subnet prefix length > 64 breaks IPv6?
kloch at kl.net
Thu Dec 29 13:03:02 CST 2011
Iljitsch van Beijnum wrote:
> On 24 Dec 2011, at 6:32 , Glen Kent wrote:
>> I am trying to understand why standards say that "using a subnet
>> prefix length other than a /64 will break many features of IPv6,
>> including Neighbor Discovery (ND), Secure Neighbor Discovery (SEND)
>> [RFC3971], .. " [reference RFC 5375]
> For stateless autoconfig the issue is that it uses 64-bit "interface identifiers" (~ MAC addresses) that are supposed to be globally unique. You can't shave off bits and remain globally unique.
> With SEND a cryptographic hash that can be used to determine address ownership is stored in the interface identifier. Here shaving off addresses reduces security.
> Also somehow the rule that all normal address space must use 64-bit interface identifiers found its way into the specs for no reason that I have ever been able to uncover. On the other hand there's also the rule that IPv6 is classless and therefore routing on any prefix length must be supported, although for some implementations forwarding based on > /64 is somewhat less efficient.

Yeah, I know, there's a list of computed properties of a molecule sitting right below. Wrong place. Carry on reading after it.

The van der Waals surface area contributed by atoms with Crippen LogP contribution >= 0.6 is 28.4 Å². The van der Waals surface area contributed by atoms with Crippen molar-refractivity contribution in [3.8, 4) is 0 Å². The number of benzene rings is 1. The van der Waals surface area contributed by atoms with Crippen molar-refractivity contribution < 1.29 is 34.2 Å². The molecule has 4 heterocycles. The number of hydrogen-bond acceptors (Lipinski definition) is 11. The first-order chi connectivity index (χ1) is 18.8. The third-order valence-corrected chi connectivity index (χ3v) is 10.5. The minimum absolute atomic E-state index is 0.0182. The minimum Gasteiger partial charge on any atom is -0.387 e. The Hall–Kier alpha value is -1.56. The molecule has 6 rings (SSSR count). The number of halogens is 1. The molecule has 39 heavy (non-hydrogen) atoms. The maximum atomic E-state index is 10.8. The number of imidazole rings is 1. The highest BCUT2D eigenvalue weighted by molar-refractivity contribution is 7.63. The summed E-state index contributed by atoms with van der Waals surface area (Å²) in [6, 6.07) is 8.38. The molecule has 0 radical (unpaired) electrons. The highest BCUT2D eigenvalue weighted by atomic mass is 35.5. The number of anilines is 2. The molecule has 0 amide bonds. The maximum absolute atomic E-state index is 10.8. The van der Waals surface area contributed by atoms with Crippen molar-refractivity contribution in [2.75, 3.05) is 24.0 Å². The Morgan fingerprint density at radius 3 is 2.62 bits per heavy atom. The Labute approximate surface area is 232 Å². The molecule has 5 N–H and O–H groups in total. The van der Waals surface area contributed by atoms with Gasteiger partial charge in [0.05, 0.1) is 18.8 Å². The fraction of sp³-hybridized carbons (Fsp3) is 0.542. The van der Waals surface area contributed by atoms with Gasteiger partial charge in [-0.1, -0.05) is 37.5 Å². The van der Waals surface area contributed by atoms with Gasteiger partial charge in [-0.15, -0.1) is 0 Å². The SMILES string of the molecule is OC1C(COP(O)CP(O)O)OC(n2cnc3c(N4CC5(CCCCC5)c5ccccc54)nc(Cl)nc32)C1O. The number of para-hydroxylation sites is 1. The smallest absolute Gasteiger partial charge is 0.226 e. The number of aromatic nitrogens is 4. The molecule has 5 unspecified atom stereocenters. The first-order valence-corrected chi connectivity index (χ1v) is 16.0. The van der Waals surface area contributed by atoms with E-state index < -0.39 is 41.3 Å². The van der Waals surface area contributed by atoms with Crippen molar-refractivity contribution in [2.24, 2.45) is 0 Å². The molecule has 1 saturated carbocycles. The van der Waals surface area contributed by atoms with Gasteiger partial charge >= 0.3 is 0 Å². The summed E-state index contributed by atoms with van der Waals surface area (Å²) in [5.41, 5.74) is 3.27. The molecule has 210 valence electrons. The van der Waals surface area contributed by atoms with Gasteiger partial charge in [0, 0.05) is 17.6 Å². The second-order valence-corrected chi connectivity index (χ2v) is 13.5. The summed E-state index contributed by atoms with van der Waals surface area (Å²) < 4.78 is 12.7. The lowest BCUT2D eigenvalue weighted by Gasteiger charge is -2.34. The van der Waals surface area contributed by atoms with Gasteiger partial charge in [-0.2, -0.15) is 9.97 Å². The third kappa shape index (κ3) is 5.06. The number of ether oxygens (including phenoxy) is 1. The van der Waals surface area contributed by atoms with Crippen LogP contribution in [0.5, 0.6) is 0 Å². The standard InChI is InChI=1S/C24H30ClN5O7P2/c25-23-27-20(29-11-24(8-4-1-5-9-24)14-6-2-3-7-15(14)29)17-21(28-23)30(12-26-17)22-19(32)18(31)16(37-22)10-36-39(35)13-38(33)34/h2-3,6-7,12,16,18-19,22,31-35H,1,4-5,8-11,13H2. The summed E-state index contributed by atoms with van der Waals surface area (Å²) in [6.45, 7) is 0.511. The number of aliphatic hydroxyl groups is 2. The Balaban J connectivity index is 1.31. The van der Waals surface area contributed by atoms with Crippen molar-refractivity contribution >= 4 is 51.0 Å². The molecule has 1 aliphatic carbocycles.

The 64 bit "mattress tag" is one of the cute historical quirks of IPv6.
Of course in practice we use all sorts of longer prefixes for the same
reasons we do in IPv4: Loopback ips, Limiting the scope of
infrastructure links and server subnets, the many uses of more specific
static routes, null routes (including the very important /128 ddos
The good news is that vendors recognized the need to efficiently route
all 128 bits. Is there any known platform that does not? I'm starting
to think this is an ancient myth that keeps resurfacing.
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